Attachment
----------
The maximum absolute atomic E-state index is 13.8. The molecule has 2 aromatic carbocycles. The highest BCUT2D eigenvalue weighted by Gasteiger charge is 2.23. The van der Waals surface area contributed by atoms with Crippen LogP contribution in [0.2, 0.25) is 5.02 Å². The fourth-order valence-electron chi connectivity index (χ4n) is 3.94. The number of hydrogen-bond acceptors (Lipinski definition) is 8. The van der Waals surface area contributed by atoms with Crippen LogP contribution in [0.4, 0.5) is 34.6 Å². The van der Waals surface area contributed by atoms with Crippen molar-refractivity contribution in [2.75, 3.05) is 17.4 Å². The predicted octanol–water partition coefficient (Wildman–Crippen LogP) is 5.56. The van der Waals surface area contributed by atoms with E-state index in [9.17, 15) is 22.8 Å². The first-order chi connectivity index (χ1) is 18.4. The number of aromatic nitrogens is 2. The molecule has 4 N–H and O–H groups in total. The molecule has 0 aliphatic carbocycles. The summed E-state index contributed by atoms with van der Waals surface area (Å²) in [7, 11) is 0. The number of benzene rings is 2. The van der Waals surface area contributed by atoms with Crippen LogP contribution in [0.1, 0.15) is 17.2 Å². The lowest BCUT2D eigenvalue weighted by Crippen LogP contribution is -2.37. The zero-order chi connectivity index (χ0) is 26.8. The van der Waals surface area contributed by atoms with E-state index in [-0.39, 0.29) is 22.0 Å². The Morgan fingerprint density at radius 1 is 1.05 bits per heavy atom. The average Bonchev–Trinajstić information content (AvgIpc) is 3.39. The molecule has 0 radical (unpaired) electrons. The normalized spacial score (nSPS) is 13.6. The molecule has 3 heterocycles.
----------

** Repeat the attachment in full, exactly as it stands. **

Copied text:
The maximum absolute atomic E-state index is 13.8. The molecule has 2 aromatic carbocycles. The highest BCUT2D eigenvalue weighted by Gasteiger charge is 2.23. The van der Waals surface area contributed by atoms with Crippen LogP contribution in [0.2, 0.25) is 5.02 Å². The fourth-order valence-electron chi connectivity index (χ4n) is 3.94. The number of hydrogen-bond acceptors (Lipinski definition) is 8. The van der Waals surface area contributed by atoms with Crippen LogP contribution in [0.4, 0.5) is 34.6 Å². The van der Waals surface area contributed by atoms with Crippen molar-refractivity contribution in [2.75, 3.05) is 17.4 Å². The predicted octanol–water partition coefficient (Wildman–Crippen LogP) is 5.56. The van der Waals surface area contributed by atoms with E-state index in [9.17, 15) is 22.8 Å². The first-order chi connectivity index (χ1) is 18.4. The number of aromatic nitrogens is 2. The molecule has 4 N–H and O–H groups in total. The molecule has 0 aliphatic carbocycles. The summed E-state index contributed by atoms with van der Waals surface area (Å²) in [7, 11) is 0. The number of benzene rings is 2. The van der Waals surface area contributed by atoms with Crippen LogP contribution in [0.1, 0.15) is 17.2 Å². The lowest BCUT2D eigenvalue weighted by Crippen LogP contribution is -2.37. The zero-order chi connectivity index (χ0) is 26.8. The van der Waals surface area contributed by atoms with E-state index in [-0.39, 0.29) is 22.0 Å². The Morgan fingerprint density at radius 1 is 1.05 bits per heavy atom. The average Bonchev–Trinajstić information content (AvgIpc) is 3.39. The molecule has 0 radical (unpaired) electrons. The normalized spacial score (nSPS) is 13.6. The molecule has 3 heterocycles.